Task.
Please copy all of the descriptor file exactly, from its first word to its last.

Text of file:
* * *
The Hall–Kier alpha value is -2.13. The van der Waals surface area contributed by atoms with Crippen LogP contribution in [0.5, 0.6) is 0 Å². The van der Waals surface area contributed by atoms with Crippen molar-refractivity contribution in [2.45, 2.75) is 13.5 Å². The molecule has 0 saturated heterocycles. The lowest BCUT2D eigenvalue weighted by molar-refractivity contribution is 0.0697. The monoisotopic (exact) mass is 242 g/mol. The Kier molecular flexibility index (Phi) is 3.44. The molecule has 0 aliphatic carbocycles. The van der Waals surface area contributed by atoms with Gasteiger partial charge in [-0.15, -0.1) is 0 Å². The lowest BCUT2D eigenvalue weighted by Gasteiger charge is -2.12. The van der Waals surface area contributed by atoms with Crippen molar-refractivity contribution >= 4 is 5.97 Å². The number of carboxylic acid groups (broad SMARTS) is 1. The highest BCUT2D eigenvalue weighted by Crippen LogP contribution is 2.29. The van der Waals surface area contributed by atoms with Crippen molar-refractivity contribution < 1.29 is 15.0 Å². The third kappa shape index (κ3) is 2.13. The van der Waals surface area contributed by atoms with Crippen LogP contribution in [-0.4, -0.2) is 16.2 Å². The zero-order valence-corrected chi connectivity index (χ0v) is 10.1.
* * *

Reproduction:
The Hall–Kier alpha value is -2.13. The van der Waals surface area contributed by atoms with Crippen LogP contribution in [0.5, 0.6) is 0 Å². The van der Waals surface area contributed by atoms with Crippen molar-refractivity contribution in [2.45, 2.75) is 13.5 Å². The molecule has 0 saturated heterocycles. The lowest BCUT2D eigenvalue weighted by molar-refractivity contribution is 0.0697. The monoisotopic (exact) mass is 242 g/mol. The Kier molecular flexibility index (Phi) is 3.44. The molecule has 0 aliphatic carbocycles. The van der Waals surface area contributed by atoms with Gasteiger partial charge in [-0.15, -0.1) is 0 Å². The lowest BCUT2D eigenvalue weighted by Gasteiger charge is -2.12. The van der Waals surface area contributed by atoms with Crippen molar-refractivity contribution >= 4 is 5.97 Å². The number of carboxylic acid groups (broad SMARTS) is 1. The highest BCUT2D eigenvalue weighted by Crippen LogP contribution is 2.29. The van der Waals surface area contributed by atoms with Crippen molar-refractivity contribution < 1.29 is 15.0 Å². The third kappa shape index (κ3) is 2.13. The van der Waals surface area contributed by atoms with Crippen LogP contribution in [-0.4, -0.2) is 16.2 Å². The zero-order valence-corrected chi connectivity index (χ0v) is 10.1.